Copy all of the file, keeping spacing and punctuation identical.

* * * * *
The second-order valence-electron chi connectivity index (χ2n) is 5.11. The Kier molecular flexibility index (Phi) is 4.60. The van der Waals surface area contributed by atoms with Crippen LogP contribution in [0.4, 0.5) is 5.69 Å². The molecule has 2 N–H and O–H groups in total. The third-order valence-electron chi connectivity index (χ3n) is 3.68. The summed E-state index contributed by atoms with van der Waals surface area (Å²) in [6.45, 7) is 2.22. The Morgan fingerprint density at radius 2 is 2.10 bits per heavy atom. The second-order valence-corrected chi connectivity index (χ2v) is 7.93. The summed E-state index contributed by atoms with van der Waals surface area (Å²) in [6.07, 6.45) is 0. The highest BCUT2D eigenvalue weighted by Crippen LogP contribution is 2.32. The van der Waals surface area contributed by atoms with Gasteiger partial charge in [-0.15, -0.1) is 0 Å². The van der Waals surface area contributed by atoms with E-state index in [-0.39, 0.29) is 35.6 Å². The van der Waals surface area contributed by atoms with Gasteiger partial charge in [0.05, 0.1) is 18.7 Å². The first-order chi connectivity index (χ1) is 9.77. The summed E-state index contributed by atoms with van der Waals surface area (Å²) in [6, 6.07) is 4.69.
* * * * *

The second-order valence-electron chi connectivity index (χ2n) is 5.11. The Kier molecular flexibility index (Phi) is 4.60. The van der Waals surface area contributed by atoms with Crippen LogP contribution in [0.4, 0.5) is 5.69 Å². The molecule has 2 N–H and O–H groups in total. The third-order valence-electron chi connectivity index (χ3n) is 3.68. The summed E-state index contributed by atoms with van der Waals surface area (Å²) in [6.45, 7) is 2.22. The Morgan fingerprint density at radius 2 is 2.10 bits per heavy atom. The second-order valence-corrected chi connectivity index (χ2v) is 7.93. The summed E-state index contributed by atoms with van der Waals surface area (Å²) in [6.07, 6.45) is 0. The highest BCUT2D eigenvalue weighted by Crippen LogP contribution is 2.32. The van der Waals surface area contributed by atoms with Gasteiger partial charge in [-0.15, -0.1) is 0 Å². The van der Waals surface area contributed by atoms with E-state index in [-0.39, 0.29) is 35.6 Å². The van der Waals surface area contributed by atoms with Gasteiger partial charge in [0.05, 0.1) is 18.7 Å². The first-order chi connectivity index (χ1) is 9.77. The summed E-state index contributed by atoms with van der Waals surface area (Å²) in [6, 6.07) is 4.69.